We are starting off the week pretty much unchanged from Fridayâ€™s close with the 10yr sitting at 1.90%. You do get the feeling that the bond/mortgage markets are fighting to make-up for the lost ground last week that was spurred on by the release of Fed minutes. Friday was an encouraging sign because there was no follow thru selling. The NFP report was not overly impressive but it was something to get the bond bears going again.
However, apparently that was not meant to be as almost all thought the market reaction to Thursdayâ€™s minutes was an over-reaction. The good news is that the economic calendar this week is very light until Thursday so it gives the markets a chance to reassess. The bad news is that it is a heavy week of â€œFed speakâ€ which is a term used to describe the numerous speeches that members of the Federal Reserve do from time to time. This week we have:
Now these guys give speeches all the time but it is a week where there are a lot of them. Given what happened last week, I expect a greater attention will be paid to what these guys have to say. I am not expecting any earth shattering information from these speeches but you never know. We do have a market that is highly dependent on the Fed so any signs of future involvement from the Fed that is not known will drive the markets.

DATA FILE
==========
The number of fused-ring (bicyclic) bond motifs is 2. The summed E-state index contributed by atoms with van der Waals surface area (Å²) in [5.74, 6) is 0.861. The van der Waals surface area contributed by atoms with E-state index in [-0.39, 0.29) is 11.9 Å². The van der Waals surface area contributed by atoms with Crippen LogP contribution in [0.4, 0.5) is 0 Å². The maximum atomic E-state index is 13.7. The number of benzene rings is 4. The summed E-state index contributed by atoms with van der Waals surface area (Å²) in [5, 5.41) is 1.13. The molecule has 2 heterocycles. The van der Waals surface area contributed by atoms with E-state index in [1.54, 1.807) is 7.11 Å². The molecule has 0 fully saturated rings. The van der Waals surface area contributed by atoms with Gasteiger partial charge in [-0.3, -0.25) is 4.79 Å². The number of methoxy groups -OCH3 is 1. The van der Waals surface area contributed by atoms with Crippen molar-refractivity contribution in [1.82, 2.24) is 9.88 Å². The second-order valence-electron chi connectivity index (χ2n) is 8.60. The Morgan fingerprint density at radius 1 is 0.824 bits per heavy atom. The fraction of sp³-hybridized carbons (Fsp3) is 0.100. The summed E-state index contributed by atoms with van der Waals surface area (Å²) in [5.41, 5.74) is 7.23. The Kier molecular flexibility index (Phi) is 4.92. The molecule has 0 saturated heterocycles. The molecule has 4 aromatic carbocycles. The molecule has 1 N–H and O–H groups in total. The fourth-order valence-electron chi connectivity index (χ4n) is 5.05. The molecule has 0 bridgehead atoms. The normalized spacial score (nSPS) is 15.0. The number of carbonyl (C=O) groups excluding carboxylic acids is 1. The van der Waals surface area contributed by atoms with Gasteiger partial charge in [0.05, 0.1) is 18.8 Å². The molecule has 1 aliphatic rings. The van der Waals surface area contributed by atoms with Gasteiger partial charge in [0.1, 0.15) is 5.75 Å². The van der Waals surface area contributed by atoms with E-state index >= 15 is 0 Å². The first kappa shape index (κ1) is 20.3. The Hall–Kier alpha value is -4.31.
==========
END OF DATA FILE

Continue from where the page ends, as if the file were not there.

The â€œgoodâ€ news to come out last week is that mortgage applications were down a robust 21.6% for the last week of 2012. We do usually report this release but last week was pretty eventful and it just did not make the cut. This is good news because it does hinder supply in the market which will help maintain a strong bid for mortgages. So while mortgages will go down if the Treasury market goes down, it should result in mortgages going down less. This is commonly referred to as mortgage tightening.
There is some industry news information worthy of mentioning that came out between Bank of America and FNMA. It appears that BofA has thrown in the towel and decided to settle its exposure to outstanding and potential repurchases for loans between 1/1/2000 thru 12/31/2008. This does include loans that were originated from Countrywide as well of BofA. The settlement was for $3.6 billion. What is does do for BofA is that it helps put the distance from that dreadful Countrywide acquisition behind them. So that $4.1 billion price tag for Countrywide back in 2008 continues to make the signing of Jason Bay look like a brilliant move.